It’s so easy for us to use events (both positive and negative) to shape our emotions and responses in our lives. We blame bad news for our sadness or unhealthy emotions, and rely on positive experiences for the “pick me up” that we want in a day. After all, events trigger emotional responses – we’re human. But, as Conley points out, the actual, chemical impact of an emotion is less than two minutes. Any emotional impact beyond that is our own creation, typically pulling from other past experiences. Let’s look at the emotion of Despair as an example.
When something bad happens to us, we suffer. But suffering spirals into despair when we combine that suffering with a lack of meaning. In other words:
Despair = Suffering – Meaning
When you suffer a hardship, acknowledge the pain (90 seconds), but then ask yourself – “did this happen for a reason?” or, “is this suffering necessary when put in the context of a larger purpose?”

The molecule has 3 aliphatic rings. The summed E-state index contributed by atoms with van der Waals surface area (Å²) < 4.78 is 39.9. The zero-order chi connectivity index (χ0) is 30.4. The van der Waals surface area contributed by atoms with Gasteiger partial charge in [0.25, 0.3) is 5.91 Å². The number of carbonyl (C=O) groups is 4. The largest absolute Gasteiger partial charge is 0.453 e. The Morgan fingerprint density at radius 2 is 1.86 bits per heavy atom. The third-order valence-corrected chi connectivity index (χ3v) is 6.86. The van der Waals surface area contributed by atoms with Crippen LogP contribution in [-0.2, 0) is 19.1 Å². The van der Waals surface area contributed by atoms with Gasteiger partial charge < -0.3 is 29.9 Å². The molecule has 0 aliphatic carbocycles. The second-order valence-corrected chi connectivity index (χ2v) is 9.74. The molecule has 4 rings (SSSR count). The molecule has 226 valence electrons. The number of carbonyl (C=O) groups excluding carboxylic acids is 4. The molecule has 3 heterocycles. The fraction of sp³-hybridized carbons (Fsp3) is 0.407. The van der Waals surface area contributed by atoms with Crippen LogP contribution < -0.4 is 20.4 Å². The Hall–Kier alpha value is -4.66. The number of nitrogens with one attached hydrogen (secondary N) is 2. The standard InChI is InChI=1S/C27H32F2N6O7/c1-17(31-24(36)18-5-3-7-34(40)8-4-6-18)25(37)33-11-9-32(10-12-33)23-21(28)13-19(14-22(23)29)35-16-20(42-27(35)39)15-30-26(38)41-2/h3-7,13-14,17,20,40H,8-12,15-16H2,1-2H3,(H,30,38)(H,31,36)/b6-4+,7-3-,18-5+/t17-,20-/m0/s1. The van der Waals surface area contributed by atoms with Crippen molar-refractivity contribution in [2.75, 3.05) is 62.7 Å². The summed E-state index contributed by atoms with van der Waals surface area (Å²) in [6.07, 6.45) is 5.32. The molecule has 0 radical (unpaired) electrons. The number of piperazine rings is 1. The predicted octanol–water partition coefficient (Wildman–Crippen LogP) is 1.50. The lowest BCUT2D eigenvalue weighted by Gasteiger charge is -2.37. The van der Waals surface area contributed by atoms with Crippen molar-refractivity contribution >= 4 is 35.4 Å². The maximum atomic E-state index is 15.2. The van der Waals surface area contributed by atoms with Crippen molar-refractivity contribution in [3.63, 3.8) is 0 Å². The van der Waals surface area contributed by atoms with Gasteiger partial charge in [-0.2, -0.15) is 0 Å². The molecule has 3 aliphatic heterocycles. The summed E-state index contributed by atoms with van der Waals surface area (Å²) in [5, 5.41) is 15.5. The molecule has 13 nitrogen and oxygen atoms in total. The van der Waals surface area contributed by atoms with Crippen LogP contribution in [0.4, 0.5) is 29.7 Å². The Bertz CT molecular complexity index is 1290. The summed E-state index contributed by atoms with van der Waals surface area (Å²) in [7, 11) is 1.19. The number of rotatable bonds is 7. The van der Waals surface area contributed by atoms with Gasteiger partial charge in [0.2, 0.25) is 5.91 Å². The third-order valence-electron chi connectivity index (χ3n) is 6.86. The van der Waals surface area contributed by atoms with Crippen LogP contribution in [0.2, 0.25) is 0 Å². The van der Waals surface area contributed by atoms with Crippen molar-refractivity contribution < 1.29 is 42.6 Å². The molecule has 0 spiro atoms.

Negative emotions tend to grow in magnitude when left unchecked. The best way to put them into their proper context is through action.
Carpe Diem... For Your Health
"As you think of your own life, what are two or three ‘failures to act’ that you wish you could do over? Is it too late to do anything about them, or can you take steps now so that this regret doesn't linger any longer?"
Conley talks about action specifically in the chapter on Regret (Regret = Disappointment + Responsibility), but the lesson is universal to all emotions, as far as I can tell. Taking control of your emotional response to external stimuli requires deliberate action.
So often, our emotions run rampant when we play the role of the helpless victim; of someone who has no control over the events transpiring around them. Choosing to do something – whether that “something” is simply making out a list of all the things we do have control over (in the case of Anxiety), or having a heartfelt conversation with a boss or spouse to determine meaning (in the case of Despair) – is almost always a good idea. In fact, research has shown that when people think of “regrettable moments” in their lives, “failures to act” outweigh “regrettable actions” by a two-to-one margin. (p54).